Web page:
el train

History, Transportation

As a solution to Manhattan’s rapid population growth and street congestion in the late 1800s, railroad companies decided to better serve their passengers by elevating the trains above ground. Originally, four elevated lines ran the length of Manhattan, but after complaints about the trains blocking light and emitting extremely loud noise, they suffered from a decrease in ridership. The elevated trains that ran along Second, Sixth and Ninth Avenues were all demolished between 1939 and 1942. The one line that stood its ground for a bit longer was the Third Avenue El, which was constructed between 1875 and 1878 and ran from South Ferry to Chatham Square before closing for good in 1955.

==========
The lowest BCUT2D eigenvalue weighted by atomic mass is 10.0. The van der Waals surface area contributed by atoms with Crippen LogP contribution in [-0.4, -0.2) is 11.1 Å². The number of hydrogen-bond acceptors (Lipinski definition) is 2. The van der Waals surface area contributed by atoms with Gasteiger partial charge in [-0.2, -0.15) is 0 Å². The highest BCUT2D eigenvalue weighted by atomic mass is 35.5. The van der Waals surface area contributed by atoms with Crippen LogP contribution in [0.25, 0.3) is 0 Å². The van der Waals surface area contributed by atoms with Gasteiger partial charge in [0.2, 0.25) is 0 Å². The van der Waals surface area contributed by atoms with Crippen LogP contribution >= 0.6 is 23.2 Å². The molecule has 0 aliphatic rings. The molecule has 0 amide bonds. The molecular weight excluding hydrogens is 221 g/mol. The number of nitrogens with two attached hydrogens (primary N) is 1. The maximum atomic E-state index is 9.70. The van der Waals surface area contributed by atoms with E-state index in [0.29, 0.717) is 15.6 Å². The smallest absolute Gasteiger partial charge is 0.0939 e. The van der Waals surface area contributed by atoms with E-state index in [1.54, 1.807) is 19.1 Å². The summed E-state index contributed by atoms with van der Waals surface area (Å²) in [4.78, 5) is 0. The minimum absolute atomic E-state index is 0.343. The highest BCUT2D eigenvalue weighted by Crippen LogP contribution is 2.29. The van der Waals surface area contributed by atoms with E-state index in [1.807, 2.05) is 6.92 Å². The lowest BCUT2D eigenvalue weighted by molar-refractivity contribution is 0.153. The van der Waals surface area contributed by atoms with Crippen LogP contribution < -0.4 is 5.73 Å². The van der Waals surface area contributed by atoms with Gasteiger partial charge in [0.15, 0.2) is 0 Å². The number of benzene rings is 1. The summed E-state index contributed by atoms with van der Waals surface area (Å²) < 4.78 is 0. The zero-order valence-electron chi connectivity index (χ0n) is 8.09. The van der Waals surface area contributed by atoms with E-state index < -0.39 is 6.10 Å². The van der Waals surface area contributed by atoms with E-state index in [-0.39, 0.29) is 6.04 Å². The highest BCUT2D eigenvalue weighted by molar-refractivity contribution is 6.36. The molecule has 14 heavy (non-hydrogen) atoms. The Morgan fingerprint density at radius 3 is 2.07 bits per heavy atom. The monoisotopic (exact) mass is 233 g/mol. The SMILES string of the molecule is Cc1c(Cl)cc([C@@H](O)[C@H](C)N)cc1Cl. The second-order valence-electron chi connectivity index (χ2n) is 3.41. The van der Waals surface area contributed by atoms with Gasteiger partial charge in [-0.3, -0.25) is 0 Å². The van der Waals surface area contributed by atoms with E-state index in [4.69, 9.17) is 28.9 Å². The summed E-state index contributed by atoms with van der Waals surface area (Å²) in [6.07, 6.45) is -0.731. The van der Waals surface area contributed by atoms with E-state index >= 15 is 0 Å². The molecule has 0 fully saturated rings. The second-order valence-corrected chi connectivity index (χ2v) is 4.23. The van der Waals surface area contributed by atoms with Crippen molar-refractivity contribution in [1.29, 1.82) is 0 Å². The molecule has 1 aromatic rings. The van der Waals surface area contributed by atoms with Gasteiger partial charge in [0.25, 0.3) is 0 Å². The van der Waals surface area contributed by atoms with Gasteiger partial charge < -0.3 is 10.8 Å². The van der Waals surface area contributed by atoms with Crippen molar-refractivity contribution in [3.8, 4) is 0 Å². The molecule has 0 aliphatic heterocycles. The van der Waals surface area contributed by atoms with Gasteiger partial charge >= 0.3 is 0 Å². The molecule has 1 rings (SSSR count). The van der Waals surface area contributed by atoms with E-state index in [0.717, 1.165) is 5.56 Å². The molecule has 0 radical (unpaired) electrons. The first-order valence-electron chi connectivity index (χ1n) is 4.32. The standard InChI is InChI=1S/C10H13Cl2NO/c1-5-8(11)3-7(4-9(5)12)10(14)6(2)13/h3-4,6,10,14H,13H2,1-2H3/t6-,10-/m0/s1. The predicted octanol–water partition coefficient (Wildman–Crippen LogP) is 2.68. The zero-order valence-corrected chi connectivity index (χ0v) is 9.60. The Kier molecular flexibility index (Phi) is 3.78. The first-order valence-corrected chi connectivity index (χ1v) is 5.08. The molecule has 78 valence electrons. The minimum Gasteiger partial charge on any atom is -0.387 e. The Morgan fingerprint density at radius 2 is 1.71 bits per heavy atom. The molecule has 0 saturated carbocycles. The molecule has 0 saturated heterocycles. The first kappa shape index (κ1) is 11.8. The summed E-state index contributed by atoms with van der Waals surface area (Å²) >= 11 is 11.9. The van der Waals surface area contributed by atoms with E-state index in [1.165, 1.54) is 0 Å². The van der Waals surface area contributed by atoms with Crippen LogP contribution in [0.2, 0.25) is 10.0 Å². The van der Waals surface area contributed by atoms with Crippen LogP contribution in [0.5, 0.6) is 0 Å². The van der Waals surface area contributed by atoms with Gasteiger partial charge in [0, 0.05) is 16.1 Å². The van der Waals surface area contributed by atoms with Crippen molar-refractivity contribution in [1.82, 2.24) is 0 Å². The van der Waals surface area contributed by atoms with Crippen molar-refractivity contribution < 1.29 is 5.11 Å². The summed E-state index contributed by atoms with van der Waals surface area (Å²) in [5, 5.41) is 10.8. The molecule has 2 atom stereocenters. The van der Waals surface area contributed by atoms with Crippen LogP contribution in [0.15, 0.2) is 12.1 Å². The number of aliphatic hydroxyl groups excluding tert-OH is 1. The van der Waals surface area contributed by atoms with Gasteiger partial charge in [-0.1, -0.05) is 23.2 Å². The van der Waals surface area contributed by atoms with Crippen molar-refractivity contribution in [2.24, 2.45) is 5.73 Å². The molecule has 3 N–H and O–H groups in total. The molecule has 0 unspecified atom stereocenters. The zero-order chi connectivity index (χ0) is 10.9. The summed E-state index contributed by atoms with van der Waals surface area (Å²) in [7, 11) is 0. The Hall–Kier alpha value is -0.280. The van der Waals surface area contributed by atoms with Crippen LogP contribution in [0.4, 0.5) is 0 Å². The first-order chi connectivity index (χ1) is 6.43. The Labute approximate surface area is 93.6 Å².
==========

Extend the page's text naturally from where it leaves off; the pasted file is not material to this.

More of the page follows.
See the final days of the El train